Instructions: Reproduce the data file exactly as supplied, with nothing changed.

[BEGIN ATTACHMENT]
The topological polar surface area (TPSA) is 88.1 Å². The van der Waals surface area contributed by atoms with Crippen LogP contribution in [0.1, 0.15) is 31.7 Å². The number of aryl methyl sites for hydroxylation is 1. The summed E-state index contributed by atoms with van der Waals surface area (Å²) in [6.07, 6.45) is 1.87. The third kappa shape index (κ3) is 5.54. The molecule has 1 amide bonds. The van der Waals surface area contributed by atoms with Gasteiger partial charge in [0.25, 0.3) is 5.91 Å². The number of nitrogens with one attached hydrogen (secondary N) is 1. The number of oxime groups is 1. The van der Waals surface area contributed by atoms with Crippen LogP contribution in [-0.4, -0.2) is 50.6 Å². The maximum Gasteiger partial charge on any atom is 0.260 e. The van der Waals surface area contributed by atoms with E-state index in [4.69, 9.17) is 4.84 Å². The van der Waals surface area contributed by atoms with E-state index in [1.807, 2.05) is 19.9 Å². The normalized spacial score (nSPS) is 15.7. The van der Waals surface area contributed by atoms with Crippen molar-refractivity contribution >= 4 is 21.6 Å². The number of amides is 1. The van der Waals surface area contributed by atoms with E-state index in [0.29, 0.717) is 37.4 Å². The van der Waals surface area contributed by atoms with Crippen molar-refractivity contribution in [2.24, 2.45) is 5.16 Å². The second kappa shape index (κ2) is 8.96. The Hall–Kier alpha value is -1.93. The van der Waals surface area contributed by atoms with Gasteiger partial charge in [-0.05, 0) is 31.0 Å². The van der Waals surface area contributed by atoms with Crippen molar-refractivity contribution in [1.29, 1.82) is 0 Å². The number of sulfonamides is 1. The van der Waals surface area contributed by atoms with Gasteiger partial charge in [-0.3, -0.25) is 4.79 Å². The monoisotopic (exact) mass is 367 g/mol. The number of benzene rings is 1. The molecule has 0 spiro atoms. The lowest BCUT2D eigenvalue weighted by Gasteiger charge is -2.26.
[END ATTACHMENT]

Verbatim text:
The topological polar surface area (TPSA) is 88.1 Å². The van der Waals surface area contributed by atoms with Crippen LogP contribution in [0.1, 0.15) is 31.7 Å². The number of aryl methyl sites for hydroxylation is 1. The summed E-state index contributed by atoms with van der Waals surface area (Å²) in [6.07, 6.45) is 1.87. The third kappa shape index (κ3) is 5.54. The molecule has 1 amide bonds. The van der Waals surface area contributed by atoms with Gasteiger partial charge in [0.25, 0.3) is 5.91 Å². The number of nitrogens with one attached hydrogen (secondary N) is 1. The number of oxime groups is 1. The van der Waals surface area contributed by atoms with Crippen LogP contribution in [-0.4, -0.2) is 50.6 Å². The maximum Gasteiger partial charge on any atom is 0.260 e. The van der Waals surface area contributed by atoms with E-state index in [4.69, 9.17) is 4.84 Å². The van der Waals surface area contributed by atoms with E-state index in [1.807, 2.05) is 19.9 Å². The normalized spacial score (nSPS) is 15.7. The van der Waals surface area contributed by atoms with Crippen molar-refractivity contribution >= 4 is 21.6 Å². The number of amides is 1. The van der Waals surface area contributed by atoms with E-state index in [0.29, 0.717) is 37.4 Å². The van der Waals surface area contributed by atoms with Crippen molar-refractivity contribution in [2.24, 2.45) is 5.16 Å². The second kappa shape index (κ2) is 8.96. The Hall–Kier alpha value is -1.93. The van der Waals surface area contributed by atoms with Gasteiger partial charge in [-0.05, 0) is 31.0 Å². The van der Waals surface area contributed by atoms with Crippen molar-refractivity contribution in [1.29, 1.82) is 0 Å². The number of sulfonamides is 1. The van der Waals surface area contributed by atoms with Gasteiger partial charge in [-0.3, -0.25) is 4.79 Å². The monoisotopic (exact) mass is 367 g/mol. The number of benzene rings is 1. The molecule has 0 spiro atoms. The lowest BCUT2D eigenvalue weighted by Gasteiger charge is -2.26.